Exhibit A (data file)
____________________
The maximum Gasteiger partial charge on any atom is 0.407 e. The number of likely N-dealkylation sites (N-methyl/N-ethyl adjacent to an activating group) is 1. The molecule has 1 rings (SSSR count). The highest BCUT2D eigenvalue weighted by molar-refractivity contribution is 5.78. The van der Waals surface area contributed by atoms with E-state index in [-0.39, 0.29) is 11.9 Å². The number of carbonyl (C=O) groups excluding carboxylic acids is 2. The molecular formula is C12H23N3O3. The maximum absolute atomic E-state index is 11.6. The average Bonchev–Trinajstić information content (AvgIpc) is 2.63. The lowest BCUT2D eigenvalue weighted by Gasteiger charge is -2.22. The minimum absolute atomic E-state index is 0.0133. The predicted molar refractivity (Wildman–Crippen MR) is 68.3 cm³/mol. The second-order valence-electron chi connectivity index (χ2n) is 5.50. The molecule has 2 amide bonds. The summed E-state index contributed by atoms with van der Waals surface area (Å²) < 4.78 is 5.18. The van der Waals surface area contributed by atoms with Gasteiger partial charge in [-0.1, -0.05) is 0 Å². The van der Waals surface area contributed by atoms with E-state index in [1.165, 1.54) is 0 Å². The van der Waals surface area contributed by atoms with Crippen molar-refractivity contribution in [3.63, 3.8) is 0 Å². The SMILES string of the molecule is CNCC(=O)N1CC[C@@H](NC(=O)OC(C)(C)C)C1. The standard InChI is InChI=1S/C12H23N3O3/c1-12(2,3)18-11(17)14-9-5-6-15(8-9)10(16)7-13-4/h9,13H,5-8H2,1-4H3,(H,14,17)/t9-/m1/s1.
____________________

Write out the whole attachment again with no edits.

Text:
The maximum Gasteiger partial charge on any atom is 0.407 e. The number of likely N-dealkylation sites (N-methyl/N-ethyl adjacent to an activating group) is 1. The molecule has 1 rings (SSSR count). The highest BCUT2D eigenvalue weighted by molar-refractivity contribution is 5.78. The van der Waals surface area contributed by atoms with E-state index in [-0.39, 0.29) is 11.9 Å². The number of carbonyl (C=O) groups excluding carboxylic acids is 2. The molecular formula is C12H23N3O3. The maximum absolute atomic E-state index is 11.6. The average Bonchev–Trinajstić information content (AvgIpc) is 2.63. The lowest BCUT2D eigenvalue weighted by Gasteiger charge is -2.22. The minimum absolute atomic E-state index is 0.0133. The predicted molar refractivity (Wildman–Crippen MR) is 68.3 cm³/mol. The second-order valence-electron chi connectivity index (χ2n) is 5.50. The molecule has 2 amide bonds. The summed E-state index contributed by atoms with van der Waals surface area (Å²) < 4.78 is 5.18. The van der Waals surface area contributed by atoms with Gasteiger partial charge in [-0.1, -0.05) is 0 Å². The van der Waals surface area contributed by atoms with E-state index in [1.165, 1.54) is 0 Å². The van der Waals surface area contributed by atoms with Crippen molar-refractivity contribution in [3.63, 3.8) is 0 Å². The SMILES string of the molecule is CNCC(=O)N1CC[C@@H](NC(=O)OC(C)(C)C)C1. The standard InChI is InChI=1S/C12H23N3O3/c1-12(2,3)18-11(17)14-9-5-6-15(8-9)10(16)7-13-4/h9,13H,5-8H2,1-4H3,(H,14,17)/t9-/m1/s1.